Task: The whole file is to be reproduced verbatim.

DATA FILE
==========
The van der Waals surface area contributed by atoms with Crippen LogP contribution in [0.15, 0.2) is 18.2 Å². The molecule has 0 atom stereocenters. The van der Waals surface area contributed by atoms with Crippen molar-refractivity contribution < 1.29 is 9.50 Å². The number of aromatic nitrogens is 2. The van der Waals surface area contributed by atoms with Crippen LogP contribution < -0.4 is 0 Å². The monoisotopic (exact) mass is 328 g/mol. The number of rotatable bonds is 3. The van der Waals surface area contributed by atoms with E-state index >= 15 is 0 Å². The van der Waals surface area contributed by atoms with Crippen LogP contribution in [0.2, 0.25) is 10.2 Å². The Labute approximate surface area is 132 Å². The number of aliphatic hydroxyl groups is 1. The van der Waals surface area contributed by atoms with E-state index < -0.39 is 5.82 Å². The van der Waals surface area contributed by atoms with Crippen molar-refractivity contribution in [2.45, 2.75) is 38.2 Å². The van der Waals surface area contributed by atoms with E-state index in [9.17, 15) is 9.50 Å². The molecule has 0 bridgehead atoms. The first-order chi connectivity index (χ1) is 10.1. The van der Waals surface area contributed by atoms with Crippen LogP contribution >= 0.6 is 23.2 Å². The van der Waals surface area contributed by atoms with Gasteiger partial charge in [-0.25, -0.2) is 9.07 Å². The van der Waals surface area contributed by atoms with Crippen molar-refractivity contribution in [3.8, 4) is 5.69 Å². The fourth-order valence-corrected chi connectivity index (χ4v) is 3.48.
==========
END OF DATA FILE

The van der Waals surface area contributed by atoms with Crippen LogP contribution in [0.15, 0.2) is 18.2 Å². The molecule has 0 atom stereocenters. The van der Waals surface area contributed by atoms with Crippen molar-refractivity contribution < 1.29 is 9.50 Å². The number of aromatic nitrogens is 2. The van der Waals surface area contributed by atoms with Crippen LogP contribution < -0.4 is 0 Å². The monoisotopic (exact) mass is 328 g/mol. The number of rotatable bonds is 3. The van der Waals surface area contributed by atoms with E-state index >= 15 is 0 Å². The van der Waals surface area contributed by atoms with Crippen LogP contribution in [0.2, 0.25) is 10.2 Å². The Labute approximate surface area is 132 Å². The number of aliphatic hydroxyl groups is 1. The van der Waals surface area contributed by atoms with E-state index < -0.39 is 5.82 Å². The van der Waals surface area contributed by atoms with Crippen molar-refractivity contribution in [2.45, 2.75) is 38.2 Å². The van der Waals surface area contributed by atoms with E-state index in [9.17, 15) is 9.50 Å². The molecule has 0 bridgehead atoms. The first-order chi connectivity index (χ1) is 10.1. The van der Waals surface area contributed by atoms with Crippen LogP contribution >= 0.6 is 23.2 Å². The van der Waals surface area contributed by atoms with Gasteiger partial charge in [-0.25, -0.2) is 9.07 Å². The van der Waals surface area contributed by atoms with Crippen molar-refractivity contribution in [3.8, 4) is 5.69 Å². The fourth-order valence-corrected chi connectivity index (χ4v) is 3.48.